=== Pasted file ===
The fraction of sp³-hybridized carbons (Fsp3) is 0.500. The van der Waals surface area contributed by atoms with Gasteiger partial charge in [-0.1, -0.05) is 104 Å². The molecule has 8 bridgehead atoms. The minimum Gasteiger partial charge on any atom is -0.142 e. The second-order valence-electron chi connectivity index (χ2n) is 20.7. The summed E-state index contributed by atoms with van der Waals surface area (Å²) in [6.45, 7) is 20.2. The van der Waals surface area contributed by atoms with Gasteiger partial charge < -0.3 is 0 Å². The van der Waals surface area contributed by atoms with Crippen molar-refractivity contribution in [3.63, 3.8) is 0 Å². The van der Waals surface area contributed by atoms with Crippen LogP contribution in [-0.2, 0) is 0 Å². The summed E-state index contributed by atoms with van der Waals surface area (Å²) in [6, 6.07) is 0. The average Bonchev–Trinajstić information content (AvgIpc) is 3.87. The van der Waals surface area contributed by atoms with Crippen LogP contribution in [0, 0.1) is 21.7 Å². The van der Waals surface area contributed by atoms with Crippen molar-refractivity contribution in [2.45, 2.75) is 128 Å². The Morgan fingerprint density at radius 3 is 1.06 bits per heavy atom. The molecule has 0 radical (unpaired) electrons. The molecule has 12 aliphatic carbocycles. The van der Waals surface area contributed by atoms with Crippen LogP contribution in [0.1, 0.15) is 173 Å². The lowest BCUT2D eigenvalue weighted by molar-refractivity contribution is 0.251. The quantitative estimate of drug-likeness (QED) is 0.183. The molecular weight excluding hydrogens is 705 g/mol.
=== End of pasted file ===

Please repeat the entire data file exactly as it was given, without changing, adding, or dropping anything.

The fraction of sp³-hybridized carbons (Fsp3) is 0.500. The van der Waals surface area contributed by atoms with Gasteiger partial charge in [-0.1, -0.05) is 104 Å². The molecule has 8 bridgehead atoms. The minimum Gasteiger partial charge on any atom is -0.142 e. The second-order valence-electron chi connectivity index (χ2n) is 20.7. The summed E-state index contributed by atoms with van der Waals surface area (Å²) in [6.45, 7) is 20.2. The van der Waals surface area contributed by atoms with Gasteiger partial charge < -0.3 is 0 Å². The van der Waals surface area contributed by atoms with Crippen molar-refractivity contribution in [3.63, 3.8) is 0 Å². The van der Waals surface area contributed by atoms with Crippen LogP contribution in [-0.2, 0) is 0 Å². The summed E-state index contributed by atoms with van der Waals surface area (Å²) in [6, 6.07) is 0. The average Bonchev–Trinajstić information content (AvgIpc) is 3.87. The van der Waals surface area contributed by atoms with Crippen LogP contribution in [0, 0.1) is 21.7 Å². The van der Waals surface area contributed by atoms with Crippen molar-refractivity contribution in [2.45, 2.75) is 128 Å². The Morgan fingerprint density at radius 3 is 1.06 bits per heavy atom. The molecule has 0 radical (unpaired) electrons. The molecule has 12 aliphatic carbocycles. The van der Waals surface area contributed by atoms with Crippen LogP contribution in [0.1, 0.15) is 173 Å². The lowest BCUT2D eigenvalue weighted by molar-refractivity contribution is 0.251. The quantitative estimate of drug-likeness (QED) is 0.183. The molecular weight excluding hydrogens is 705 g/mol.